All square in Prague
Czech Republic and Spain ended the first day of the Davis Cup final level at 1-1 after Tomas Berdych defeated Nicolas Almagro in a five-set thriller to square the tie.
Twice the Spaniard fought back to level the match but it was not enough as Berdych proved just the stronger in the fifth to win 6-3 3-6 6-3 6-7 (7/5) 6-3.
It was a crucial point for the Czechs on home soil in Prague after world number five David Ferrer began the day by beating Radek Stepanek 6-3 6-4 6-4.
Berdych took the opening set with a break in the eighth game.
Almagro fought back to level but the momentum swung again at the start of the third as Berdych, against the run of play and fired up by a disagreement with umpire Carlos Ramos, won three games in a row. It was not plain sailing for the world number six but he held on to win the set, and then made a potentially decisive move at the start of the fourth.
Now Berdych appeared in complete control but he donated a break back in the sixth game and there was no way back when he lost the first five points of the tie-break.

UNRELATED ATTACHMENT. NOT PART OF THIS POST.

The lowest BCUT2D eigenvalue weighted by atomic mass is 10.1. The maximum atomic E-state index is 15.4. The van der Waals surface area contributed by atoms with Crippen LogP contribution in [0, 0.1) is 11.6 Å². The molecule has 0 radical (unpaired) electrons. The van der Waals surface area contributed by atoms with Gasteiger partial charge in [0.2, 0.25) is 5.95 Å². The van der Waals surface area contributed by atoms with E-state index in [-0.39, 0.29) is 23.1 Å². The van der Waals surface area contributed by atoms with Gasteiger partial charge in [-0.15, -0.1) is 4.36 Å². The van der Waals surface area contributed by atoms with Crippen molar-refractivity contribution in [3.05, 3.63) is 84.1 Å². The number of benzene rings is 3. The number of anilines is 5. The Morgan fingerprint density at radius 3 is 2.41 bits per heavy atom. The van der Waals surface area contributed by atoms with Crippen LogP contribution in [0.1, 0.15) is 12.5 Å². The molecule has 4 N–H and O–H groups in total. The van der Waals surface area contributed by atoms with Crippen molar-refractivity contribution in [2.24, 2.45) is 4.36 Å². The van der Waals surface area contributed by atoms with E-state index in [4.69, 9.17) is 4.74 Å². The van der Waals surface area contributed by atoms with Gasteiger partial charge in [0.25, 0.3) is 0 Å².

Almagro was the player pushing for a break at the start of the decider but Berdych held on, and the crowd were on their feet when the 27-year-old broke to lead 4-2. Back came Almagro but Berdych made it three breaks in a row with a backhand planted onto the outside of the sideline and he took his first match point after three hours and 58 minutes when the Spaniard missed a return.
Ferrer was in the ascendancy from the start of his match and Stepanek needed all his fighting spirit to hold off his opponent in a sixth game that featured seven break points and lasted more than 20 minutes.
But in his next service game the 33-year-old Czech's resistance was broken as he threw in his fourth and fifth double faults of the set, which Ferrer duly took.
Stepanek retrieved an early break in the second set but there were no wobbles from Ferrer, who moved ahead again and was on the brink of victory at 5-2 in the decider. Stepanek managed one last hurrah with a break back but Ferrer made no mistake when he served for victory for a second time, and the Spaniard felt things could not have gone any better.
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